LAST week, we looked at the preparation required before cladding a wall in tongue-and groove panelling.
And this week, we're fixing that panelling to the battens you've attached to the wall.
You should have already decided on the pattern of your tongue and groove - ie diagonal, horizontal, vertical, zigzag - and have fixed the battens in place accordingly.
Now you're ready to fix the tongue and groove. One method is secret nailing, in which you drive panel pins through the tongue at an angle. To prevent the tongue from splitting as you do so, pre-drill the holes for the pins with a 1mm drill bit.
Bang the pins in using a pin hammer and then for the final 5mm or so, a fine pin punch. Make sure the pins sit just below the wood's surface.
Metal clips are another option. They fit into the groove and leave a small tongue through which you can bang a pin into the batten. For this method, you need to plane the tongue off the first board you're fixing and put that edge against the left-hand wall. The next board along will conceal the clips.
To fix tongue and groove vertically, again put the first board against the left-hand wall (this time with the groove side in the corner) and check that it's vertical, using a spirit level. Now bang your pins through the board and into the batten behind, ensuring they're just clear of the groove. You can then hammer pins in through the tongue (one for each batten).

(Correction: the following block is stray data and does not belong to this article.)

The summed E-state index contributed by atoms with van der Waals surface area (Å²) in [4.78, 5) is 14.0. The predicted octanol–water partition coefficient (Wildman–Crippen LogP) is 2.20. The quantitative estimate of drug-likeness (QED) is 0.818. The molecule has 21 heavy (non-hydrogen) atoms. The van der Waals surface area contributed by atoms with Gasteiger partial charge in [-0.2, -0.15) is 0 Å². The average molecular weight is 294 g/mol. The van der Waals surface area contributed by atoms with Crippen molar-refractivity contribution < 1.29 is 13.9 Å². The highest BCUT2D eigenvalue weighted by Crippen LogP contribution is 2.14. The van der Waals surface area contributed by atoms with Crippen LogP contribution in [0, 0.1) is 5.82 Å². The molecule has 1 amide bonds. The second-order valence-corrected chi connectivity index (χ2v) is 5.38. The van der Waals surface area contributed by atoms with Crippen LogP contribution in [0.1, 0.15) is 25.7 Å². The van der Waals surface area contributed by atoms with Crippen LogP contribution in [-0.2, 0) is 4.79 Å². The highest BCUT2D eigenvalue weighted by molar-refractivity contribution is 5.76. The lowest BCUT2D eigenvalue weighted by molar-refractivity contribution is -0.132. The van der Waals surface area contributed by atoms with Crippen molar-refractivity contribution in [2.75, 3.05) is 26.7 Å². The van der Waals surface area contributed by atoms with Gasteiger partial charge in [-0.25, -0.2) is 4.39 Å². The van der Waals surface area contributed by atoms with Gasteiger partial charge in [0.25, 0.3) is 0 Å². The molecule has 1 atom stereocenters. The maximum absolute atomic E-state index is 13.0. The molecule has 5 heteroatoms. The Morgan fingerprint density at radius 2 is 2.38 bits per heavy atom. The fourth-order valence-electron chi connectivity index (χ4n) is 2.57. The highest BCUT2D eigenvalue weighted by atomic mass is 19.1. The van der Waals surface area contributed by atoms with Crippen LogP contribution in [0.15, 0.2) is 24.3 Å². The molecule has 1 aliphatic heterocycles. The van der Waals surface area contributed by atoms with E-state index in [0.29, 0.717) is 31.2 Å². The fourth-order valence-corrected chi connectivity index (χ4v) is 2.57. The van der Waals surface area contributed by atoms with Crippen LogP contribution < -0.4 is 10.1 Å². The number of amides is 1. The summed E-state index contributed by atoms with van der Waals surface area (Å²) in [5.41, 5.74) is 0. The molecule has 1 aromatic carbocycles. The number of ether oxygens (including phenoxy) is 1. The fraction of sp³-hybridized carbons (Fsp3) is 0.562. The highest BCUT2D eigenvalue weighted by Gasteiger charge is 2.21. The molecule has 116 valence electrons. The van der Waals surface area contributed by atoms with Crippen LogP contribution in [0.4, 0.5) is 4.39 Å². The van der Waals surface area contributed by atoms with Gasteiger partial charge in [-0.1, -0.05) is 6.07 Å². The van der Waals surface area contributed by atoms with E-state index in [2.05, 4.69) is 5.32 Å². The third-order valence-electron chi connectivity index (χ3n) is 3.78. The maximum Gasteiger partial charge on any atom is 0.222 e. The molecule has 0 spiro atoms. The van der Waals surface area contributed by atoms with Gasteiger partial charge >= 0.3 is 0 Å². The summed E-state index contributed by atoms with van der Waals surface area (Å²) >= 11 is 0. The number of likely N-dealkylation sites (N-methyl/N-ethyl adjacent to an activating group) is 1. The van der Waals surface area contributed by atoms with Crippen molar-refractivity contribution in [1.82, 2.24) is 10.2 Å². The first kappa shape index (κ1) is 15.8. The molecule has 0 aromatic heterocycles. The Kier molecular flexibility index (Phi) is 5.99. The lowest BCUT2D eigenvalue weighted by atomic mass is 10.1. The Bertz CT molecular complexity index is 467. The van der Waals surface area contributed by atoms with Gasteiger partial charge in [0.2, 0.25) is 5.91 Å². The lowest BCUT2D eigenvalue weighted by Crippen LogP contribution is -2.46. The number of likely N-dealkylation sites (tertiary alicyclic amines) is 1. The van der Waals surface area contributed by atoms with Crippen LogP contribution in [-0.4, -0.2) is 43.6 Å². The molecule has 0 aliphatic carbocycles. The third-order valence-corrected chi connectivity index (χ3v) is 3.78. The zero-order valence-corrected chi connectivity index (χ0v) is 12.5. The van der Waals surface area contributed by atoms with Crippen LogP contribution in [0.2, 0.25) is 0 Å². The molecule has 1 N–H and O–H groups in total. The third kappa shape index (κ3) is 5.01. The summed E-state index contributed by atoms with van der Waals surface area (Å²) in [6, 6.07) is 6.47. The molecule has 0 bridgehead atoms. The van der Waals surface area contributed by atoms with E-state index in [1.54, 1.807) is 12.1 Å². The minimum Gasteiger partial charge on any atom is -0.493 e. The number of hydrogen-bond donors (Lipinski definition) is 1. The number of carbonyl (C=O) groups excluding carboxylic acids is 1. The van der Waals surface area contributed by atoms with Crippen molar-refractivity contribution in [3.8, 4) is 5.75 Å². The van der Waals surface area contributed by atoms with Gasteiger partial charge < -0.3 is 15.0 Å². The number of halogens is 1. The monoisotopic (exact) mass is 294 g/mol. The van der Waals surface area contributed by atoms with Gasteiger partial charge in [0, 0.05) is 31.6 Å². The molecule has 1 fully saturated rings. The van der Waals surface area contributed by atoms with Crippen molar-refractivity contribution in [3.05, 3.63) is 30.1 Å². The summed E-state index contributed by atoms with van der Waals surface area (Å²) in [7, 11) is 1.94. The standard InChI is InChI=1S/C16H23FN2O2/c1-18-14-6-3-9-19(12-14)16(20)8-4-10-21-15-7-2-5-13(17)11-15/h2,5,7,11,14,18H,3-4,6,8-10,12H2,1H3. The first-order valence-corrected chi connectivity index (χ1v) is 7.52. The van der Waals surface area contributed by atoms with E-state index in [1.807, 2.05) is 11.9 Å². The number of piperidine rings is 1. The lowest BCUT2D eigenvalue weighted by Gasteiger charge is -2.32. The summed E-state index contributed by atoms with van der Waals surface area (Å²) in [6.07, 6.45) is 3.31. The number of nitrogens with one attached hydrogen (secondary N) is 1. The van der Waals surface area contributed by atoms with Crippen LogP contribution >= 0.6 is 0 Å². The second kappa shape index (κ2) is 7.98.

Once this board is fixed, put the next one along in place. Use a small offcut of board (with the tongue removed) to protect the tongue of this second board while you carefully tap it into position (hammering the offcut not the board) and finally fix through the tongue with pins.
To cut a piece of tongue and - groove, first score where you want to cut with a craft knife and metal ruler and then use a hand saw, cutting at least a couple of centimetres in from the end of the board.
You could use a jigsaw instead - make sure it has a fine blade fitted - but you don't really need to. If your design calls for angles, use a combination square for 45 degree ones and a protractor and adjustable bevel for other ones. Smooth off all cut ends with fine sandpaper and wipe clean.
There may be times when you need to join boards (end to end). This should only be done over one of the battens, and remember to stagger the joints.
When you come to the final board in a row, fix it on top of the previous board with masking tape. Now take your offcut of board with the tongue removed, slide it along the wall and mark the line as you go on the final board.
This should enable you to get it exactly the right width, providing a nice neat finish.